Senator Nua seeks an action plan for Manu'a schools
Manu’a Sen. Nua T. Saoluaga is seeking from the local Department of Education an action plan and progress report on the many problems faced by schools in Manu’a, saying that many of these problems have not been addressed for years.
“In the 80s and early 90s, the education system in Manu’a was in a better place than it is now,” Nua wrote in a letter this week to ASDOE director Vaitinasa Dr. Salu Hunkin-Finau and copies were sent to other DOE officials as well as to the governor’s office.
“...the shortage of teachers and their inadequate staffing is a cause of concern because of course, then the quality of education the students deserve diminishes greatly,” said Nua’s letter, which focused mainly on the schools on Ta’u island.
For example, he noted that Faleasao Elementary School began the current school year with the absence of two teachers — although there were replacements. But the school has been without three teachers at the same time, according to the senator.
Currently, the school is missing one teacher where the principal is filling in as substitute. “This is alarming because now the leadership, its main office and its duties are manned by the school’s librarian who is also counselor and vice principal,” he said.
Nua, who is also the Senate ProTemp, says he feels the existing set-up places Faleasao elementary and its students “in a vulnerable position that may ultimately compromise quality and effective classroom instruction.”
Moreover, Nua was informed that Manu’a resident teachers mostly fill teaching positions in the island group; and often these positions are advertised for Manu’a teachers. Nua says DOE should not rely on this practice to fill teaching posts in Manu’a and suggested that teachers from Tutuila be “assigned” to Manu’a — similar to teachers on Tutuila being assigned throughout the main island of Tutuila.
“Proper arrangements and ideal package incentives must be in place to satisfy each assignment,” Nua recommends. “Consider the areas of Math and Science as critical placements, if not already filled.”
He also raised the issue of teacher stipends and sought a clarification when it comes to Tutuila resident teachers. He said it was brought to his attention that “stipends are available only to Tutuila resident teachers who are ‘transferred’ to Manu’a.”
“It is my understanding that the stipend is available to all Tutuila resident teachers. This needs to be clarified so that Tutuila resident teachers who wish to be assigned to Manu’a do not get discouraged to do so,” he said.
At Manu’a High School, Nua said, students have voiced their concern with the lack of elective courses available and instead of choosing their “electives” they are assigned speech, criminal justice, business or accounting.
“There are no vocational electives such as shop, agriculture or family consumer science,” he said and pointed out that school supplies are “much needed” for some of the core subjects particularly, Science. He also forwarded to DOE the high school’s Science equipment order list from school year 2011-2012, which has not yet been addressed.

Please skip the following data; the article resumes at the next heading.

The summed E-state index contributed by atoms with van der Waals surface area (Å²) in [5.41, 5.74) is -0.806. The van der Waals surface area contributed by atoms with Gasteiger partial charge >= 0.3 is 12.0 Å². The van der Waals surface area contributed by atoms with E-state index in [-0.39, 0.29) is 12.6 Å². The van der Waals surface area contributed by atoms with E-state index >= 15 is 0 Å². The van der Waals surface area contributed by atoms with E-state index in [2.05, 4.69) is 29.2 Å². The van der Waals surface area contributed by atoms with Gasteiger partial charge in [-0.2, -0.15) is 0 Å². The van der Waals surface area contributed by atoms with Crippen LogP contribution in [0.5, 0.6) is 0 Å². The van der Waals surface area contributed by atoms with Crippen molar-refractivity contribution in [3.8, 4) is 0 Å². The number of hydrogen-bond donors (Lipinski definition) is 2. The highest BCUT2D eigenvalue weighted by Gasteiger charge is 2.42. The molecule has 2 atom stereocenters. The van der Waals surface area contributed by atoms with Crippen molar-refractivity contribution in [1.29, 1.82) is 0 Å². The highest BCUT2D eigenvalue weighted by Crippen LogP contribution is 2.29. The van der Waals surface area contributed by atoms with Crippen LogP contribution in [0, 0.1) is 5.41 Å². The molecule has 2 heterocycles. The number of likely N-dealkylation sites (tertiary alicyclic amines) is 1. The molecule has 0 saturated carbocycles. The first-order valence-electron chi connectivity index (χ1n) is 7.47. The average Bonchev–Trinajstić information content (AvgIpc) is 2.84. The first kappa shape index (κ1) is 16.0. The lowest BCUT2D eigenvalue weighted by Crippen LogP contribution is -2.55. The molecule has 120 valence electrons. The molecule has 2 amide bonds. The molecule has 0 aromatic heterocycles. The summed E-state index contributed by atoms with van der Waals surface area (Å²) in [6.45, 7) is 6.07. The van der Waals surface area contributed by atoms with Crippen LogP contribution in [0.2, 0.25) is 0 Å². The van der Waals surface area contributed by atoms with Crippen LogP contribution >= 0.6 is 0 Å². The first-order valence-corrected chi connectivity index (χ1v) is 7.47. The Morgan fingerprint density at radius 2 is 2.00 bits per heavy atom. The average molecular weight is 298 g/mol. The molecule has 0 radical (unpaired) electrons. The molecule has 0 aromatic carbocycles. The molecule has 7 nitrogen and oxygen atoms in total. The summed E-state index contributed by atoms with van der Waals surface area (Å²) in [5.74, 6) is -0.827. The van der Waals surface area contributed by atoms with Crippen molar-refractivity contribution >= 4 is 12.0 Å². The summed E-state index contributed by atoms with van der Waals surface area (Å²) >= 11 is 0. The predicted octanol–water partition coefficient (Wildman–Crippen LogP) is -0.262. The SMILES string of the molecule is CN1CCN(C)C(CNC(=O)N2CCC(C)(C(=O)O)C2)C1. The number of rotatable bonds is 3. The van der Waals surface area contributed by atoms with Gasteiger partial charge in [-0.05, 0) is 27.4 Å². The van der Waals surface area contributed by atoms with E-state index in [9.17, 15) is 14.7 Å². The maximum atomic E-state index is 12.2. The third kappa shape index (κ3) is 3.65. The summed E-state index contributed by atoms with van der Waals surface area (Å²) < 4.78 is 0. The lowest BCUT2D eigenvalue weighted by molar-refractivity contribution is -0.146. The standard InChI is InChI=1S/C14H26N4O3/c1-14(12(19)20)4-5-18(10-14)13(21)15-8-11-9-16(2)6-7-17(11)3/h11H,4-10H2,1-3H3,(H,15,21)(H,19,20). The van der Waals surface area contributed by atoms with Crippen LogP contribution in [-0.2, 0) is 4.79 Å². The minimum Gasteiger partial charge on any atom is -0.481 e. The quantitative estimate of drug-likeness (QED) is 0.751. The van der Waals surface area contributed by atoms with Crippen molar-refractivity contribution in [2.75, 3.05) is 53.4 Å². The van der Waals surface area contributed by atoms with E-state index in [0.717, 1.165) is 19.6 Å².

“As you know, these supplies are needed to enhance the learning process of each student,” he wrote. “Again, emphasizing the need to better prepare, educate and improve our students in the areas of Math and Science.”
SCHOOL BUILDING CONDITIONS
“...current condition of school buildings, facilities and housing are heartbreaking,” Nua pointed out. “Classroom windows do not have screens — allowing wasps, mosquitos and even cats to get in, disturbing classroom instruction.”
Moreover, the students complain of broken fans and air-conditioning units in classrooms that make for a “hot learning environment”.
He also says that dilapidated DOE housing units for teachers from Tutuila are in need of repair, adding that it would be beneficial and cost saving for DOE if these houses were in good condition. “The houses flood each time the shower is turned on and there are problems with the lights,” he said.
Speaking before the Fono last month, Gov. Lolo Matalasi Moliga said he intended to issue instructions to directors of DOE and Public Works to prepare a transition plan facilitating the transfer of all classroom and educational facility maintenance to DPW.
He said this will allow DOE to “dedicate all its energy on the business of educating our children.”
During her confirmation hearing last month before the Senate and House committees, Vaitinasa informed the legislature that DOE has only $500,000 in the FY 2013 budget to cover all maintenance, transportation and non-personnel costs — and that budget was exhausted in the first quarter (Oct. 1-Dec. 31, 2012).
She said DOE has schools in need of major maintenance but it does not have the funds to remedy the issues.
In tomorrow’s edition, other issues raised by Nua will be covered, including a sports program for Manu’a schools.